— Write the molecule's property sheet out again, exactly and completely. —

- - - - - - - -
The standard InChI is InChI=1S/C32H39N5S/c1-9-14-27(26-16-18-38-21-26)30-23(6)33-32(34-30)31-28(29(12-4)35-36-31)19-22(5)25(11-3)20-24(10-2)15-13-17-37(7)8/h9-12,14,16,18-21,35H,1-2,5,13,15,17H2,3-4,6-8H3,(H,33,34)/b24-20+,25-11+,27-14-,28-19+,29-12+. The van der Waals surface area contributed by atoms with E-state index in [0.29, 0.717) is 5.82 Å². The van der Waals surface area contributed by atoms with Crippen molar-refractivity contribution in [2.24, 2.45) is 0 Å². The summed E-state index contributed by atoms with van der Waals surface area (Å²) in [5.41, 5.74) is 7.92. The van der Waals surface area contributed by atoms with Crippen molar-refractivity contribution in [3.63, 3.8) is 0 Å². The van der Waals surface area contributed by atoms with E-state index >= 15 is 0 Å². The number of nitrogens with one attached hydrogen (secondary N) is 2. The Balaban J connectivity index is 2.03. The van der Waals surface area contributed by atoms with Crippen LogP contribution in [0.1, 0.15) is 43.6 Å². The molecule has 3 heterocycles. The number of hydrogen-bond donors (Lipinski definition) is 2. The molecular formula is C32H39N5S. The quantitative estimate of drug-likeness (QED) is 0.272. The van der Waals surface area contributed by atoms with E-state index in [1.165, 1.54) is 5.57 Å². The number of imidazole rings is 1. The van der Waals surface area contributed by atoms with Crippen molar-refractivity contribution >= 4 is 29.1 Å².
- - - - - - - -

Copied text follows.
The standard InChI is InChI=1S/C32H39N5S/c1-9-14-27(26-16-18-38-21-26)30-23(6)33-32(34-30)31-28(29(12-4)35-36-31)19-22(5)25(11-3)20-24(10-2)15-13-17-37(7)8/h9-12,14,16,18-21,35H,1-2,5,13,15,17H2,3-4,6-8H3,(H,33,34)/b24-20+,25-11+,27-14-,28-19+,29-12+. The van der Waals surface area contributed by atoms with E-state index in [0.29, 0.717) is 5.82 Å². The van der Waals surface area contributed by atoms with Crippen molar-refractivity contribution in [2.24, 2.45) is 0 Å². The summed E-state index contributed by atoms with van der Waals surface area (Å²) in [5.41, 5.74) is 7.92. The van der Waals surface area contributed by atoms with Crippen molar-refractivity contribution in [3.63, 3.8) is 0 Å². The van der Waals surface area contributed by atoms with E-state index >= 15 is 0 Å². The number of nitrogens with one attached hydrogen (secondary N) is 2. The Balaban J connectivity index is 2.03. The van der Waals surface area contributed by atoms with Crippen LogP contribution in [0.1, 0.15) is 43.6 Å². The molecule has 3 heterocycles. The number of hydrogen-bond donors (Lipinski definition) is 2. The molecular formula is C32H39N5S. The quantitative estimate of drug-likeness (QED) is 0.272. The van der Waals surface area contributed by atoms with E-state index in [1.165, 1.54) is 5.57 Å². The number of imidazole rings is 1. The van der Waals surface area contributed by atoms with Crippen molar-refractivity contribution >= 4 is 29.1 Å².